“Man, America’s nuts right now. I’m going to Paris.” Immediately, we’re launched into a montage of ridiculous proportions that only Eric Andre is capable of. Rife with his laughably obnoxious yelling, out-of-place emergency sirens and Eiffel Tower stroking with vivid sound effects, the introduction to “Eric Andre Does Paris” promises a special filled with the host’s genius brand of absurdist humor (or what some may think of as juvenile garbage). Unfortunately, even ardent fans of Eric Andre’s convention-defying talk show will find that this special leans more towards the latter.
The special plays out in a series of rapid-fire segments with little use of transitions or coherence. That in and of itself is not a drawback of the special, as those familiar with “The Eric Andre Show” will not be surprised at the crude animations or sound effects that litter the episode. While “toilet humor” is a staple of Andre’s work, the special tends to rely on it at the expense of more clever jokes. There are segments — such as a short trip through a neighborhood home to quite a few African immigrants and a jaunt through the streets of Paris in roller blades, that have potential — but they too barely draw out a few chuckles.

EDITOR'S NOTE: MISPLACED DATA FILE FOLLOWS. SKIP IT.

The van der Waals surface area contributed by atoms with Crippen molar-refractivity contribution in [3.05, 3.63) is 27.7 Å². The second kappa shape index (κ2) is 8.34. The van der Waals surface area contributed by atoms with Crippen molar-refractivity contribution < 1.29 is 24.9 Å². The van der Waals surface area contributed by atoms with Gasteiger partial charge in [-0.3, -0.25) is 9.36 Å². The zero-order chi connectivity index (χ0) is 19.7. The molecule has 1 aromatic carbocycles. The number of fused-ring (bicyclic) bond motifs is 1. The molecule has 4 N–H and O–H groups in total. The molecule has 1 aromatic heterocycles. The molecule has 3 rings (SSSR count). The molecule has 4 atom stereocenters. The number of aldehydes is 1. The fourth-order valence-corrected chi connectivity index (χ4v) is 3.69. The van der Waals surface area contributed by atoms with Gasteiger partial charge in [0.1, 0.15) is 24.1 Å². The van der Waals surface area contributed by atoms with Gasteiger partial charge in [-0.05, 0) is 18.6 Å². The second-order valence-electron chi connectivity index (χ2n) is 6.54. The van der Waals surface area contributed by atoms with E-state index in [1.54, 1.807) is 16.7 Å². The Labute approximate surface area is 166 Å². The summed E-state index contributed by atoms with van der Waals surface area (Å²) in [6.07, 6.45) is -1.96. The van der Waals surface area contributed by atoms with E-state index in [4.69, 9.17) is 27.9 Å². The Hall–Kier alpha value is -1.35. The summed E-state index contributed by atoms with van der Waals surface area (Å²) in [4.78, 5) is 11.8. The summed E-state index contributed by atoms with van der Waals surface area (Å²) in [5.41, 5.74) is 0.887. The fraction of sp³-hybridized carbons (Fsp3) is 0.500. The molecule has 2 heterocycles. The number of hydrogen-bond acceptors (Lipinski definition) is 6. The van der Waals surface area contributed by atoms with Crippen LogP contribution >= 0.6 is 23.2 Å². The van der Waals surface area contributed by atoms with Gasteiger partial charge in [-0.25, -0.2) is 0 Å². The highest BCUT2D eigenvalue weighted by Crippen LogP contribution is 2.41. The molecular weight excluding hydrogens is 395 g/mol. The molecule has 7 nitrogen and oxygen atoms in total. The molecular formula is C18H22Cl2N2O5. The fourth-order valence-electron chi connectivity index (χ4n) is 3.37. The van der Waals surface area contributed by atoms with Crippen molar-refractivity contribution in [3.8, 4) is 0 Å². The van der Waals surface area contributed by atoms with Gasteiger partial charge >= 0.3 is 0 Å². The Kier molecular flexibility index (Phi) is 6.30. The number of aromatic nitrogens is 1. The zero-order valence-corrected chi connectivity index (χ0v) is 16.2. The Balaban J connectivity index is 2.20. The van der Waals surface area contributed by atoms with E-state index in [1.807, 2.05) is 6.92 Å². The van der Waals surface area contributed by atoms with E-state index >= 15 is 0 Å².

Overall, the segments contain none of the inventiveness or insanity that his usual work contains. They focus too often on the simple language difference between Andre and the French without actually providing any humor regarding specific cultural differences or attitudes towards a certain topic. While it is hard to cover much in 10 minutes, the special quickly feels one-note, which is extremely rare for anything that Eric Andre does.
Eric Andre’s comedic strengths lie in subverting audience expectations and satirizing common talk-show tropes. In doing so, he does often exploit crude, somewhat juvenile humor. While one shouldn’t expect “Eric Andre Does Paris” to feature insightful cultural commentary, it is disappointing that the special contains an abundance of cringe-worthy, unfunny material with none of the satire or surreal humor of his usual work.